Karunesh highlights that untreated imposter syndrome can lead to stress, anxiety, and burnout. “In extreme cases, it hinders career advancement and negatively affects self-esteem and overall well-being,” he shares. Been there, done that.
Sit down, be humble – but don’t doubt yourself
While I contemplate seeing a professional and getting treatment, I ask if there are strategies or techniques people can use to overcome the syndrome or manage its effects. Karunesh states that the practice of “psychological safety”, where people feel comfortable and safe to speak up, is the most important point for him. Following that are individual mentoring and celebrating successes, including quick wins. “We can never underestimate these aspects,” he says.
I’m blessed to be in an organisation where we actively practise everything mentioned earlier. My editor and superiors often remind me that I can voice my opinions and concerns to them without fear and judgment. Plus, the extended team convenes online every month for a special meeting where we celebrate everyone’s quick wins and honour the “most valuable player (MVP)”. I’ve had the privilege of being conferred that title a few times, But as much as I appreciate the sentiment, it hasn’t sunk in that I rightfully deserve that recognition.
Sometimes, I wonder if I’m being modest or if it’s self-doubt. Karunesh opines that it depends on the degree. “An extreme level of self-doubt, which can also exist outside of imposter syndrome, is not only a hindrance to overall efficiency levels but may also affect the ability to function in simple daily tasks.” Luckily, I’ve not gone to that extent.
So, what can you do to stave off impostorism? One thing I’ve been doing is saving emails and messages that sing my praises. Whenever I feel like a phoney, I take a moment to read them. They remind me why I chose to do this work and how far I’ve come. Another tip is to stop fixating on doing things perfectly. Instead, remind yourself that you’re putting in your best effort. But if you’re in a company where you’re unable to speak up freely, turn to your family and friends or reach out to professionals via mental health apps and platforms.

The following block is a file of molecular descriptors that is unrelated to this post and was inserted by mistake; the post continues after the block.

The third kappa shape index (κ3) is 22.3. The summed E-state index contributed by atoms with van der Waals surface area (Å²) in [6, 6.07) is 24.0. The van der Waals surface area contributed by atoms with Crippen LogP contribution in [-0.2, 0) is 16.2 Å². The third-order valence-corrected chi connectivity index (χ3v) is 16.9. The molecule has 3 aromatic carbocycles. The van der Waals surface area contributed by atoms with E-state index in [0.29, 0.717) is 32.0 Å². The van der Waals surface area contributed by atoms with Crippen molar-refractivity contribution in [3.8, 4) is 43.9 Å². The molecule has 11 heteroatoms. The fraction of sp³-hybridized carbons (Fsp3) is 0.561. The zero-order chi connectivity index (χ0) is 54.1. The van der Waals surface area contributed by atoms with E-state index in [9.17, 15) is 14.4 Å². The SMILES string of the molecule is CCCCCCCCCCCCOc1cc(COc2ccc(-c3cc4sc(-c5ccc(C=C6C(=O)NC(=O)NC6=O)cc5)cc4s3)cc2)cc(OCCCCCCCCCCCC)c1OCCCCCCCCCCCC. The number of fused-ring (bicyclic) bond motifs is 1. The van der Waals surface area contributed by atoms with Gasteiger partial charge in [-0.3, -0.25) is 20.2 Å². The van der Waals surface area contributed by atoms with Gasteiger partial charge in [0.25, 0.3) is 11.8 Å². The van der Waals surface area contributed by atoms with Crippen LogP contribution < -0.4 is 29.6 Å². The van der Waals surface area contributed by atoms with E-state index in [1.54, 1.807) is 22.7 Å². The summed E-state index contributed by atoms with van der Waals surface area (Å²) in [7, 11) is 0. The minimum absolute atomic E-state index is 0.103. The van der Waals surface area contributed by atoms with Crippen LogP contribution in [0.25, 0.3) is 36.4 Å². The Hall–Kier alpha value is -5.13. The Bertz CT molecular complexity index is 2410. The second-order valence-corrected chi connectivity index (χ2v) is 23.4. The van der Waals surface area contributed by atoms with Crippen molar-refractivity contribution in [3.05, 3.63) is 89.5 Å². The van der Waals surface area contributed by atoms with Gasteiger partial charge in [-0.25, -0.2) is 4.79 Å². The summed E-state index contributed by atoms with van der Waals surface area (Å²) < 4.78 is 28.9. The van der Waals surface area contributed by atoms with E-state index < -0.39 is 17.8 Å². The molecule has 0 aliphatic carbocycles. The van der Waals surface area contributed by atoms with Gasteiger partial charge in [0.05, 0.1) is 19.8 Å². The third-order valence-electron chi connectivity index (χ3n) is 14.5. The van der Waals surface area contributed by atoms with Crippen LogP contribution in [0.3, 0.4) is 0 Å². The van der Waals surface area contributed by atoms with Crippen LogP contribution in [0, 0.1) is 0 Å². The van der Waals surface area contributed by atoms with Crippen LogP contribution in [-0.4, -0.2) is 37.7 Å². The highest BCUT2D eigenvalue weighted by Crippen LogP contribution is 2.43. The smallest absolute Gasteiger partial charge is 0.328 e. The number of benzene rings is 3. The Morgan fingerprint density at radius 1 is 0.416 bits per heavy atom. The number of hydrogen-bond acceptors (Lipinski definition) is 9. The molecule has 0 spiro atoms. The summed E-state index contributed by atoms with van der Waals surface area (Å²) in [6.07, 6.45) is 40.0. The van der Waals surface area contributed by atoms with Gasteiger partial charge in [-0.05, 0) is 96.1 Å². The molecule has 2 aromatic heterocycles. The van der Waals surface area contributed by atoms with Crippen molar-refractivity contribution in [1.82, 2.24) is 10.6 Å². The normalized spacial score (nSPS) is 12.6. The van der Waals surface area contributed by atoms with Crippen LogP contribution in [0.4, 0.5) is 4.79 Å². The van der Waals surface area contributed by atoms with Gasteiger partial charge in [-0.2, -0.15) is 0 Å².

We all can’t be imposters, can we?
When I pitched this idea to my editor, I knew what I was getting myself into. I mean, it’s not the first time I’ve laid myself bare. But this time, it feels different. I suppose it’s because this is related to my job, and no one wants their manager to know how debilitating their imposter syndrome can be. Even though I left my previous employment, the condition remained and manifested.
I may not be doing social media marketing nowadays, but my impostorism has bled into my current occupation. Plenty of times, I question whether I deserve to be here. I lack the qualifications, and every ‘quick win’ feels like a lucky break. I still find it odd when my colleagues praise my writing because I struggle with perfectionism and wish my articles could’ve turned out better after they’ve been published.
However, on days when I grapple with my imposter syndrome, I tell myself not to be too hard on myself. I deserve to be where I am, and my achievements are warranted. I’ve earned everything fair and square; I shouldn’t be ashamed. “You must know that you’re not alone. Even the best professionals feel the same way,” Karunesh tells me.
My struggle isn’t about fooling others but grappling with my feelings of inadequacy. It’s a common yet often misunderstood phenomenon that many of us face. Embracing imperfection is now part of navigating the shadows of doubt for me. As I tread along this path, seeking professional guidance will be another step I’ll take one day.
To everyone who’s going through the wringer like me, know that imperfections aren’t roadblocks – they’re the unique brushstrokes that paint your story. Always remember that while you’re not perfect, you’re undeniably good enough.